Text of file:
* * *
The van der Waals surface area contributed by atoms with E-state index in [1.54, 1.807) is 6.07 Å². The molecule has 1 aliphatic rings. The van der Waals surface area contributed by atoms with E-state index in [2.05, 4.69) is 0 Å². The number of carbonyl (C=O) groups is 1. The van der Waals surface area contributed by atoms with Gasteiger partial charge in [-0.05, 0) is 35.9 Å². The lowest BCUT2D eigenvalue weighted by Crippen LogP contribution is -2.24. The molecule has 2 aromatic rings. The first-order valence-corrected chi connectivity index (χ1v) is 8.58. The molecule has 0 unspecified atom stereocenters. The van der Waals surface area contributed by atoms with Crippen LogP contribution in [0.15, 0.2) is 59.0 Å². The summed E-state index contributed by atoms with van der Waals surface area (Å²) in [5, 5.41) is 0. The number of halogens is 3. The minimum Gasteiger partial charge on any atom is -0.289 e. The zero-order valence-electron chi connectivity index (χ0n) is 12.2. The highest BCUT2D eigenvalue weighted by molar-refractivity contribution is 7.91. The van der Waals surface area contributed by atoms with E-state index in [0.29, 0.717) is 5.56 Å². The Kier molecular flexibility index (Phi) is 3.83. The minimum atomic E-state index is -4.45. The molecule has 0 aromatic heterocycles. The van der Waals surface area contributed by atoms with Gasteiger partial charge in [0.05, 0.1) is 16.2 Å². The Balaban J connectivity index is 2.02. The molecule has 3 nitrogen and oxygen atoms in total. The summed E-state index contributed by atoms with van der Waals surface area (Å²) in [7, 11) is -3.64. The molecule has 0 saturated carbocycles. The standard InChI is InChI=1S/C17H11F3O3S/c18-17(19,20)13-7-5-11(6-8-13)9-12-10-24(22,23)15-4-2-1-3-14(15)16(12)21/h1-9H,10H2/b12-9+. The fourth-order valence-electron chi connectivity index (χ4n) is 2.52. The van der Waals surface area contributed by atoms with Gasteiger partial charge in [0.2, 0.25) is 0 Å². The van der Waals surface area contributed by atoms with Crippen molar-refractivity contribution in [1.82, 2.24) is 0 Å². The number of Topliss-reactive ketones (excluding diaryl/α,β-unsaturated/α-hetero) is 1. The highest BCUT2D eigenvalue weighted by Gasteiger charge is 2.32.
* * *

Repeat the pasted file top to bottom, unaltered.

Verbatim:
The van der Waals surface area contributed by atoms with E-state index in [1.54, 1.807) is 6.07 Å². The molecule has 1 aliphatic rings. The van der Waals surface area contributed by atoms with E-state index in [2.05, 4.69) is 0 Å². The number of carbonyl (C=O) groups is 1. The van der Waals surface area contributed by atoms with Gasteiger partial charge in [-0.05, 0) is 35.9 Å². The lowest BCUT2D eigenvalue weighted by Crippen LogP contribution is -2.24. The molecule has 2 aromatic rings. The first-order valence-corrected chi connectivity index (χ1v) is 8.58. The molecule has 0 unspecified atom stereocenters. The van der Waals surface area contributed by atoms with Crippen LogP contribution in [0.15, 0.2) is 59.0 Å². The summed E-state index contributed by atoms with van der Waals surface area (Å²) in [5, 5.41) is 0. The number of halogens is 3. The minimum Gasteiger partial charge on any atom is -0.289 e. The zero-order valence-electron chi connectivity index (χ0n) is 12.2. The highest BCUT2D eigenvalue weighted by molar-refractivity contribution is 7.91. The van der Waals surface area contributed by atoms with E-state index in [0.29, 0.717) is 5.56 Å². The Kier molecular flexibility index (Phi) is 3.83. The minimum atomic E-state index is -4.45. The molecule has 0 aromatic heterocycles. The van der Waals surface area contributed by atoms with Gasteiger partial charge in [0.05, 0.1) is 16.2 Å². The Balaban J connectivity index is 2.02. The molecule has 3 nitrogen and oxygen atoms in total. The summed E-state index contributed by atoms with van der Waals surface area (Å²) in [7, 11) is -3.64. The molecule has 0 saturated carbocycles. The standard InChI is InChI=1S/C17H11F3O3S/c18-17(19,20)13-7-5-11(6-8-13)9-12-10-24(22,23)15-4-2-1-3-14(15)16(12)21/h1-9H,10H2/b12-9+. The fourth-order valence-electron chi connectivity index (χ4n) is 2.52. The van der Waals surface area contributed by atoms with Gasteiger partial charge in [0.2, 0.25) is 0 Å². The van der Waals surface area contributed by atoms with Crippen molar-refractivity contribution in [1.82, 2.24) is 0 Å². The number of Topliss-reactive ketones (excluding diaryl/α,β-unsaturated/α-hetero) is 1. The highest BCUT2D eigenvalue weighted by Gasteiger charge is 2.32.